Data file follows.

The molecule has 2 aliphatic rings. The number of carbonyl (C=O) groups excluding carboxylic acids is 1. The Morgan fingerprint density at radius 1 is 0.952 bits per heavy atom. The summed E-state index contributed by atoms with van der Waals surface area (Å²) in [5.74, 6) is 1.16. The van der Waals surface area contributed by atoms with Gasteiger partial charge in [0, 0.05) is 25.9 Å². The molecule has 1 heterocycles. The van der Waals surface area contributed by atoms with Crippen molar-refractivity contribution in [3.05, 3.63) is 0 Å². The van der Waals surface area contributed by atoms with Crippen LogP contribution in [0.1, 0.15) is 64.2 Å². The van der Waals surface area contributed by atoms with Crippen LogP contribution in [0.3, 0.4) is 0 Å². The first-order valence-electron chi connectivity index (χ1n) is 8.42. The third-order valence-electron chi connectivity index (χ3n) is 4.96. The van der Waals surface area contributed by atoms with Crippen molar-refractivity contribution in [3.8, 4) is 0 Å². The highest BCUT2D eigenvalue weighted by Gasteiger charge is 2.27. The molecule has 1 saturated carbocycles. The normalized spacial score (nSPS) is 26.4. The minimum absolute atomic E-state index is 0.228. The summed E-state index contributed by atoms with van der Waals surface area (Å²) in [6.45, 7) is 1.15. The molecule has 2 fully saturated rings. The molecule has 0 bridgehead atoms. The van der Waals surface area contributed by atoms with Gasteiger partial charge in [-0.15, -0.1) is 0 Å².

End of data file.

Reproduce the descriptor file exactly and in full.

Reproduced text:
The molecule has 2 aliphatic rings. The number of carbonyl (C=O) groups excluding carboxylic acids is 1. The Morgan fingerprint density at radius 1 is 0.952 bits per heavy atom. The summed E-state index contributed by atoms with van der Waals surface area (Å²) in [5.74, 6) is 1.16. The van der Waals surface area contributed by atoms with Gasteiger partial charge in [0, 0.05) is 25.9 Å². The molecule has 1 heterocycles. The van der Waals surface area contributed by atoms with Crippen molar-refractivity contribution in [3.05, 3.63) is 0 Å². The van der Waals surface area contributed by atoms with Crippen LogP contribution in [0.1, 0.15) is 64.2 Å². The van der Waals surface area contributed by atoms with Crippen LogP contribution in [0.3, 0.4) is 0 Å². The first-order valence-electron chi connectivity index (χ1n) is 8.42. The third-order valence-electron chi connectivity index (χ3n) is 4.96. The van der Waals surface area contributed by atoms with Crippen molar-refractivity contribution in [3.8, 4) is 0 Å². The highest BCUT2D eigenvalue weighted by Gasteiger charge is 2.27. The molecule has 1 saturated carbocycles. The normalized spacial score (nSPS) is 26.4. The minimum absolute atomic E-state index is 0.228. The summed E-state index contributed by atoms with van der Waals surface area (Å²) in [6.45, 7) is 1.15. The molecule has 2 fully saturated rings. The molecule has 0 bridgehead atoms. The van der Waals surface area contributed by atoms with Gasteiger partial charge in [-0.15, -0.1) is 0 Å².